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CONFRONTING THE ETHICS OF QUALITATIVE RESEARCH

CONFRONTING THE ETHICS OF QUALITATIVE RESEARCH Abstract In this article we question the “ethicism” that often permeates the discourse on qualitative research, that is, the implicit idea that qualitative research is ethically good in itself, or at least ethically superior to the uncaring quantitative approaches. In order to throw light on the ethics of qualitative interviews in contemporary consumer societywhat has also been called “the interview society”we draw on microethics as well as macroethics, that is, on the relationships within the interview situation, as well as the relations to society and culture at large. We argue that prevailing forms of warm, empathic interviews are ethically questionable, and, as an antidote, we propose various forms of actively confronting interviews. We argue that ethics is a real and inescapable domain of the human world, and we propose that “The real has to be described, not constructed or formed” (Merleau-Ponty, 1945, p. xi). Therefore we relocate the focus away from the construction of our ethics, to the question of how the researcher should be enabled to skillfully confront ethical reality, particularly by mastering the art of “thick ethical description.” http://www.deepdyve.com/assets/images/DeepDyve-Logo-lg.png Journal of Constructivist Psychology Taylor & Francis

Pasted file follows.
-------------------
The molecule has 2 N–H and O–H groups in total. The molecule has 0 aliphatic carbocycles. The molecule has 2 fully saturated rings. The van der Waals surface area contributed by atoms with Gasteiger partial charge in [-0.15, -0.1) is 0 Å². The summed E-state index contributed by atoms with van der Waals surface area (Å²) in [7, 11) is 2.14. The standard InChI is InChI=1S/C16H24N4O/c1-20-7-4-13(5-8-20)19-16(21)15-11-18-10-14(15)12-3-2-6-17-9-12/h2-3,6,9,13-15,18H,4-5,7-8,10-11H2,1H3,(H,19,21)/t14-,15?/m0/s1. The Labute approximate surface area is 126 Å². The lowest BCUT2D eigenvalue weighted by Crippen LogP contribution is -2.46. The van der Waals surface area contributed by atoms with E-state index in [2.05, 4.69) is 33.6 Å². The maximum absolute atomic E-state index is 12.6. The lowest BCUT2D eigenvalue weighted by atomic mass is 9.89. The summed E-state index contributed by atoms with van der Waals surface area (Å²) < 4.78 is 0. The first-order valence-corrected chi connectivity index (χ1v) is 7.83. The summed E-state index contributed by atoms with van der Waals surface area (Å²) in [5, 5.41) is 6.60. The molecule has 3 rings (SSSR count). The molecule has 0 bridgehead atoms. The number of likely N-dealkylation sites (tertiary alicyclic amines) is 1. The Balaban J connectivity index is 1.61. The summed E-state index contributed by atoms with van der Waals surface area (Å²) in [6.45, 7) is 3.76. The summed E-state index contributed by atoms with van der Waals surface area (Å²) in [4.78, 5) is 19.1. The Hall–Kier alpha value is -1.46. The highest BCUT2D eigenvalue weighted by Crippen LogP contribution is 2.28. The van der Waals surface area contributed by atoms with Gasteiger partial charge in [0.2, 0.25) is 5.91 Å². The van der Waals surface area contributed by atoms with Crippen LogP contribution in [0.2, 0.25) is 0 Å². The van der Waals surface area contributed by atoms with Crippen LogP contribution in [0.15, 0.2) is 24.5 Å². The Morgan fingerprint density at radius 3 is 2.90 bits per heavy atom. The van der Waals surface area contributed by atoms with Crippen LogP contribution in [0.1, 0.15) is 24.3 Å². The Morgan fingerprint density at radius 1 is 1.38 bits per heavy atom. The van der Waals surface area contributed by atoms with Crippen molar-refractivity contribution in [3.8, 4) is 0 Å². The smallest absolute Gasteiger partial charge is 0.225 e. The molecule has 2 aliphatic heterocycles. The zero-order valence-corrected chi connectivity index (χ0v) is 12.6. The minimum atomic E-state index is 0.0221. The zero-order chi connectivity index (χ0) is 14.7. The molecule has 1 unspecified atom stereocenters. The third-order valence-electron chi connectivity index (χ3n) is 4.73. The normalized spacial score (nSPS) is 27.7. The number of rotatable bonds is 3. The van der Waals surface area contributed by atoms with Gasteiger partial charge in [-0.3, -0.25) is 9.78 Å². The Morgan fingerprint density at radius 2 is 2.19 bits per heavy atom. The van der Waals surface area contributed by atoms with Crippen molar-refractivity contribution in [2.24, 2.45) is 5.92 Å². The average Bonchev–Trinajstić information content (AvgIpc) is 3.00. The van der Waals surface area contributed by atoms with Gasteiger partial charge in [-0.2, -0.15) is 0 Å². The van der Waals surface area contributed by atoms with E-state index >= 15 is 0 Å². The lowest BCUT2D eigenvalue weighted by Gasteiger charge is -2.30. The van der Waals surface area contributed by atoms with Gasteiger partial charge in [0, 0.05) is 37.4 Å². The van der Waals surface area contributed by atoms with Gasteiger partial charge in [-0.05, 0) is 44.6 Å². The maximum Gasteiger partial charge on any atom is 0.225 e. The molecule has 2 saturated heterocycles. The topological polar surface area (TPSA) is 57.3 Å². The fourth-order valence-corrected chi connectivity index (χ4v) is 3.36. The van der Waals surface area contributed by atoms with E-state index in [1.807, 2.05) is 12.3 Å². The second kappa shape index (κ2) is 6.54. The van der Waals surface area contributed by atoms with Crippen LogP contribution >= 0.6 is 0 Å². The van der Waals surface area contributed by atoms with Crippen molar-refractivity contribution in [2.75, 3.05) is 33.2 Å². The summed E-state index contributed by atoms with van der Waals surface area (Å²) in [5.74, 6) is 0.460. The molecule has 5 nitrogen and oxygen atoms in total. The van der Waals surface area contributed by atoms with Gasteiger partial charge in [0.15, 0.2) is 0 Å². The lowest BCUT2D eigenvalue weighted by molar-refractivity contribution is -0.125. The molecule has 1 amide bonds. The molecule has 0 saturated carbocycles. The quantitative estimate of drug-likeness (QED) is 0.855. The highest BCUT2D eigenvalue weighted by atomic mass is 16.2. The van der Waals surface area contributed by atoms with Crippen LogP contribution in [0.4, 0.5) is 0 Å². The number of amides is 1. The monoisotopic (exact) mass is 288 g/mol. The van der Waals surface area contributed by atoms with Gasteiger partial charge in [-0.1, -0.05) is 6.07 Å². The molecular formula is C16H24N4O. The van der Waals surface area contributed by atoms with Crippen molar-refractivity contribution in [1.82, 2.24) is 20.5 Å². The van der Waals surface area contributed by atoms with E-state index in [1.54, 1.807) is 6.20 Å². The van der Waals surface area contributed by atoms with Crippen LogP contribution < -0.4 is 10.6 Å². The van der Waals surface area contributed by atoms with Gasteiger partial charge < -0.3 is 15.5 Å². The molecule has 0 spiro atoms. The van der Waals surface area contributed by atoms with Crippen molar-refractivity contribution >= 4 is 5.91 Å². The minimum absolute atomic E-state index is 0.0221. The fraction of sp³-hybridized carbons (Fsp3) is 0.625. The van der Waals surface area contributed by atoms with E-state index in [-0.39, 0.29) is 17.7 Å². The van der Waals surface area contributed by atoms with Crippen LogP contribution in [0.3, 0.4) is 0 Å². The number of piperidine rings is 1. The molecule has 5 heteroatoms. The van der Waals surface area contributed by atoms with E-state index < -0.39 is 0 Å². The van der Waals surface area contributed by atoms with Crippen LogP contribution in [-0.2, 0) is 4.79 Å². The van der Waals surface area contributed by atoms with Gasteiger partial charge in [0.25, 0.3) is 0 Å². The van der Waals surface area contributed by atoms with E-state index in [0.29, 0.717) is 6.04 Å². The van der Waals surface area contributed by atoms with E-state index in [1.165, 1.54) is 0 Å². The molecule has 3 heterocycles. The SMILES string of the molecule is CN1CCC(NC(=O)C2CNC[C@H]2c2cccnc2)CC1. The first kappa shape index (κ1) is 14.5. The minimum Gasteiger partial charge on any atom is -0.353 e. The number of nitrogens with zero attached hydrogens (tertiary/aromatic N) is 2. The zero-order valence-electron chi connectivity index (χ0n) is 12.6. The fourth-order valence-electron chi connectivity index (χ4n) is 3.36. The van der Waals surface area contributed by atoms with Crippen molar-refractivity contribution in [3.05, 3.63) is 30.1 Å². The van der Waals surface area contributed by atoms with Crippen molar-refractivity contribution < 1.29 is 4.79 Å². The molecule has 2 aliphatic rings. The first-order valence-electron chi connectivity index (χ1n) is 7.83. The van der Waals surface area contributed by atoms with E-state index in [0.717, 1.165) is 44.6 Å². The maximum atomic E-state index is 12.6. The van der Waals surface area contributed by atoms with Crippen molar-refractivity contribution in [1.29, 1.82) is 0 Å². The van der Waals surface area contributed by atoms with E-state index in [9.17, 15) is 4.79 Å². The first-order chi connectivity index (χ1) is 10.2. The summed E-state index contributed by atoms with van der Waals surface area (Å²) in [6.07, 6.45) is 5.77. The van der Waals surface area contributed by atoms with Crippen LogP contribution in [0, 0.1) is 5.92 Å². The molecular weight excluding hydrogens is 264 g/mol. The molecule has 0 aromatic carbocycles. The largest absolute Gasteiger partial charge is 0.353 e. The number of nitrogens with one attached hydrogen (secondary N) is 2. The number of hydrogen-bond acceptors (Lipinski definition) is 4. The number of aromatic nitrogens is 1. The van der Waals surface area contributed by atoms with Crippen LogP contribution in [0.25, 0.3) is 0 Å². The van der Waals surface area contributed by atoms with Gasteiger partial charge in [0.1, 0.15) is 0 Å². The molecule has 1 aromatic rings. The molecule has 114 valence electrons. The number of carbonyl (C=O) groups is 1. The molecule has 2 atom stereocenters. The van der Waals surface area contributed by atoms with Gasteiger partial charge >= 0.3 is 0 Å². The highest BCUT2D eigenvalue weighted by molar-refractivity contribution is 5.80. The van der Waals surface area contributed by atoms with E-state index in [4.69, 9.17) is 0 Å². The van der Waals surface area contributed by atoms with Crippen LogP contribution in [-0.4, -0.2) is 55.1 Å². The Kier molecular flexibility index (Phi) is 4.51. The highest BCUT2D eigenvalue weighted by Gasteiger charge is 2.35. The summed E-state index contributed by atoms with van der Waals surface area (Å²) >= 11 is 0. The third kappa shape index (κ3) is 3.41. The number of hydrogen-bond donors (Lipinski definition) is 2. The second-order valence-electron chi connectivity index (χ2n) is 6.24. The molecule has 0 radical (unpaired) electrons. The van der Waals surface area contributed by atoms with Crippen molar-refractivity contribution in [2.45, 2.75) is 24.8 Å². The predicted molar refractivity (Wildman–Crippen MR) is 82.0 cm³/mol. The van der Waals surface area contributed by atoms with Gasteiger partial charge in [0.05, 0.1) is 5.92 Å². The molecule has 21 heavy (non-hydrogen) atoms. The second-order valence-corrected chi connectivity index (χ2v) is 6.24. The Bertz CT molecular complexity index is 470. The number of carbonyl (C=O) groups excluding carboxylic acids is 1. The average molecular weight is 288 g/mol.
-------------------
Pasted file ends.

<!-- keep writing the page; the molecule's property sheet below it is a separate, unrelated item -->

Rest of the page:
CONFRONTING THE ETHICS OF QUALITATIVE RESEARCH

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References (45)

Publisher
Taylor & Francis
Copyright
Copyright Taylor & Francis Group, LLC
ISSN
1521-0650
eISSN
1072-0537
DOI
10.1080/10720530590914789
Publisher site
See Article on Publisher Site

Abstract

Abstract In this article we question the “ethicism” that often permeates the discourse on qualitative research, that is, the implicit idea that qualitative research is ethically good in itself, or at least ethically superior to the uncaring quantitative approaches. In order to throw light on the ethics of qualitative interviews in contemporary consumer societywhat has also been called “the interview society”we draw on microethics as well as macroethics, that is, on the relationships within the interview situation, as well as the relations to society and culture at large. We argue that prevailing forms of warm, empathic interviews are ethically questionable, and, as an antidote, we propose various forms of actively confronting interviews. We argue that ethics is a real and inescapable domain of the human world, and we propose that “The real has to be described, not constructed or formed” (Merleau-Ponty, 1945, p. xi). Therefore we relocate the focus away from the construction of our ethics, to the question of how the researcher should be enabled to skillfully confront ethical reality, particularly by mastering the art of “thick ethical description.”

Journal

Journal of Constructivist PsychologyTaylor & Francis

Published: Mar 16, 2005

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